What I'm Currently Reading: The Children's Book by A.S. Byatt

     Before I begin, I have a confession: I'm currently in the middle of reading two gigantic tomes....at once. Funny, and I wonder why I never seem to retain all that I would want to from these large weights after I finish reading them (bibliomaniac's first world problems here). One of the novels currently on my bookshelf is a piece of historical fiction (the one for which this post will discuss) and the other an Eleanor Roosevelt biography that I'm still trudging through, and finally nearing the end of, after almost a year. Phew, glad I got that off my chest. Now, onto the topic at hand....

I had begun to read The Children's Book a few yesteryears ago, and instantly became intrigued, if not drawn in completely, by the writing style of author A.S. Byatt, as I sunk into the first few chapters. The way she interwove the fictional narratives of the families focused in the arts movement in 1895 Victorian England, the fluidity as she transitioned between character introductions and the flawless, fairytale-esque atmosphere, was the ultimate experience for myself as the reader.  Being a novel that was shortlisted for the Man Booker Prize, I wanted to know more about the blessings and possible dysfunctions of these children's lives that were a component of their creative roots and upbringings, and the madness and joy that their families endured as they developed their artistic habits, careers, and journeys.

Eventually, something or another came up in life, I put this down, begrudgingly returned it to the library, thinking with envy that another blessed soul will find it, and be able to give it the attention it deserves. Soon, all remembrances of it were erased from my mind. Until one recent week, it appeared in the forefront of my mind as I was updating my TBR list in Goodreads. I knew it...I simply had to have this captivating novel in my hands once more.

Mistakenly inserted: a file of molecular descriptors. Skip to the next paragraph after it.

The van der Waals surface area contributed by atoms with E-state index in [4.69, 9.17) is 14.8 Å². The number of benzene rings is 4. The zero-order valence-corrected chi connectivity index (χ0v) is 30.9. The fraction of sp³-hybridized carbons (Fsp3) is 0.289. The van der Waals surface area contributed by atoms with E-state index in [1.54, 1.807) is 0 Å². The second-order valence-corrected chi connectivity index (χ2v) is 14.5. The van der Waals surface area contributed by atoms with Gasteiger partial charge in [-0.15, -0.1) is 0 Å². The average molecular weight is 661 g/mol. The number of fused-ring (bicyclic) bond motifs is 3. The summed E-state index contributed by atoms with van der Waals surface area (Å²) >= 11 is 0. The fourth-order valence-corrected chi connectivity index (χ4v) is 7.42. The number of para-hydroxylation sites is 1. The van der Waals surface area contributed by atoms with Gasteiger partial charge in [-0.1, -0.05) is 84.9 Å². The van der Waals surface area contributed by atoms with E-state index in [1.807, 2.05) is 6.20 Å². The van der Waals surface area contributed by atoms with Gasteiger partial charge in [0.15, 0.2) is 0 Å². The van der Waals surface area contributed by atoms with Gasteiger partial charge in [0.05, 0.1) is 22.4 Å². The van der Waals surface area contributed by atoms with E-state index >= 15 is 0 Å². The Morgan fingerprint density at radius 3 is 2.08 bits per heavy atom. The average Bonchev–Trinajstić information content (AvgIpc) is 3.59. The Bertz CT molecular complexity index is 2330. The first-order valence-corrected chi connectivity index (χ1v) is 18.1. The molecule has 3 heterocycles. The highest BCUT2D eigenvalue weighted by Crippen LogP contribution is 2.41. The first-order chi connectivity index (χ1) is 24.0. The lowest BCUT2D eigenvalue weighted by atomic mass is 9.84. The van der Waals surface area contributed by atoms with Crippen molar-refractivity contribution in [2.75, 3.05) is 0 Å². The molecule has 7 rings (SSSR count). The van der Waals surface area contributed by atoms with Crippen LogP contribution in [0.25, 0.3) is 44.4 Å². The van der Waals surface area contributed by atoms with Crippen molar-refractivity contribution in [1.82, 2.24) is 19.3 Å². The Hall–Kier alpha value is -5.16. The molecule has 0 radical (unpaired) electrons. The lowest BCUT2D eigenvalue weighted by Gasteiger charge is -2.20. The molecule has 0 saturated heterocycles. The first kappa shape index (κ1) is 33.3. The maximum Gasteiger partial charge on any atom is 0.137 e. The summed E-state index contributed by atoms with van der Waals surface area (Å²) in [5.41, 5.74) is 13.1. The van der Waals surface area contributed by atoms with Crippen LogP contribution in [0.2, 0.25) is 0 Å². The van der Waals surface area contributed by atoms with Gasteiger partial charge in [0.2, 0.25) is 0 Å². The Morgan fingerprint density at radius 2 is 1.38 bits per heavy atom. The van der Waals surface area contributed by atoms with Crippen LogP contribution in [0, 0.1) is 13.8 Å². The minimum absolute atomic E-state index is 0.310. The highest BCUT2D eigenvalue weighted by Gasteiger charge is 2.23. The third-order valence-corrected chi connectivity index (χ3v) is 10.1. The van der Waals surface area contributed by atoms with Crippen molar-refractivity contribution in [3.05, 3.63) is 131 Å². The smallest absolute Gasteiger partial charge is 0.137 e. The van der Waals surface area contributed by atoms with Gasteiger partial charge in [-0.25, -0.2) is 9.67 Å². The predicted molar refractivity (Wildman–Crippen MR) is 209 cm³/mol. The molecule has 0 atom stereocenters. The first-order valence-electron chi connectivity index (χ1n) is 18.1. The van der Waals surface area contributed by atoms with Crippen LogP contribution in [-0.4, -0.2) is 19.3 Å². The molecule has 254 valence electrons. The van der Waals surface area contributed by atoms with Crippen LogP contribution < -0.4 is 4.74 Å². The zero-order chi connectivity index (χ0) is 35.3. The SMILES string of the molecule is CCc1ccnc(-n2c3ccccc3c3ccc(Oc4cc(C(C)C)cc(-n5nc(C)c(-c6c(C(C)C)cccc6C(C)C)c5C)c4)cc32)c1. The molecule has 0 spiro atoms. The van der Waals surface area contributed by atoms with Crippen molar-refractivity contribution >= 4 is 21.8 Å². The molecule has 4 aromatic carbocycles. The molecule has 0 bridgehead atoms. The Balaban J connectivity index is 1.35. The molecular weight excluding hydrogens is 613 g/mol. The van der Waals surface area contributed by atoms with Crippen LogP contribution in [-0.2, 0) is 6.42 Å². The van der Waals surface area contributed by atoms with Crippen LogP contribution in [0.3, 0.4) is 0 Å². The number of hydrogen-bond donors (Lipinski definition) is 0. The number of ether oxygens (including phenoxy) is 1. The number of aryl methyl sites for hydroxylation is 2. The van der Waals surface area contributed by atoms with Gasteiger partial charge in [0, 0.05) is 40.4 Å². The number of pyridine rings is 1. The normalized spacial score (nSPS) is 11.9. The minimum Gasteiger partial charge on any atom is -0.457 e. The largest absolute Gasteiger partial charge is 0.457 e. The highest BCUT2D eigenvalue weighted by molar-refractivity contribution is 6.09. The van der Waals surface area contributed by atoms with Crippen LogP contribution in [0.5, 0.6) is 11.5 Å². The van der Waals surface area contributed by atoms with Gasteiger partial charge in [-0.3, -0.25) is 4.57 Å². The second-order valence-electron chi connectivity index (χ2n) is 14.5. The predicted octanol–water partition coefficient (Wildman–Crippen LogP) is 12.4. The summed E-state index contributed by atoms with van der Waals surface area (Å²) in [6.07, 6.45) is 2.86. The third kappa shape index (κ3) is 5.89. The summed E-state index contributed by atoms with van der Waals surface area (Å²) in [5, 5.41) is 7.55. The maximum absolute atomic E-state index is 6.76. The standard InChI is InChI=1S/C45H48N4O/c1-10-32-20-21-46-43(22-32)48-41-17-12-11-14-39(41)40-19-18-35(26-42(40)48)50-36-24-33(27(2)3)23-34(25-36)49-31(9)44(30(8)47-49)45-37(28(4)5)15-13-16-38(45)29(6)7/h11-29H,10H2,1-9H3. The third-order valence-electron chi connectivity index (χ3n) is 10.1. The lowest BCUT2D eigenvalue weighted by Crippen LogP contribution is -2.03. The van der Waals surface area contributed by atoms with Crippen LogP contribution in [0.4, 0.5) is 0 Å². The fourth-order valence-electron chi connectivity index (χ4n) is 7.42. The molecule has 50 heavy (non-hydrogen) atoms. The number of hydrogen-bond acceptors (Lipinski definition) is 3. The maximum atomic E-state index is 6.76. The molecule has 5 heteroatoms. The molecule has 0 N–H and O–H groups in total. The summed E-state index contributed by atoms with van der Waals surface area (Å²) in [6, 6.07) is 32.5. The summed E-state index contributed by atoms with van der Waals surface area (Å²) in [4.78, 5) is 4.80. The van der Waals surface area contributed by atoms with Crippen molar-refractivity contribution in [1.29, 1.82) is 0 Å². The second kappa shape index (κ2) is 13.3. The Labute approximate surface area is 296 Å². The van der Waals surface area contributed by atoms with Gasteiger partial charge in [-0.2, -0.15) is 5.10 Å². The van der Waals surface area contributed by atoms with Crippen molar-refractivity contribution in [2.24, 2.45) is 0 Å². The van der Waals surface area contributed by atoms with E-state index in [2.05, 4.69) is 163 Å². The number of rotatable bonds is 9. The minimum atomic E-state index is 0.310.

As it is, the sheer number of main characters, as well as supporting characters in this novel is pretty daunting upon first glance. I'm 102 pages into the novel, and a good portion of these characters have been introduced already. Throughout my reading, I'm finding that I'm referring back to this list of characters and family trees quite a bit, because if one's not careful, they can start to jumble the characters together, as the myriad of social situations and character developments are switching from one to the next, quite literally, from page to page (These notes were taken from both active reading, and from Wikipedia):

     The central family of this novel thus far are the Wellwoods who live at Todefright House. Humphry Wellwood is a banker who is looking to change careers, and Olive Wellwood, his wife, is a highly praised author of children's stories who has taken their children into her creative ponderings and made them aware of fairytale wonderlands. The stories interwoven into these children's lives so far comes with a sort of dark underlying backstory, at least from what I've gathered, and it has a gripping pull on the reader as more about these families and their pasts are uncovered. Some actual historical figures have a part in this storyline as well.

At 102 pages in, I'm definitely looking forward to delve into all that A.S. Byatt has put into this work, and the sheer amount of knowledge that she had either acquired or already possessed regarding this era in England history really makes this an ambitious work that I can't wait to uncover for myself.

Volume size be damned, this is a novel that I am, and will continue to, feast my eyes and mind upon for quite a time. I will be updating my progress on this book as I go further in (as well as updating my note-taking, I can imagine, as this book never runs short of details and historical information).

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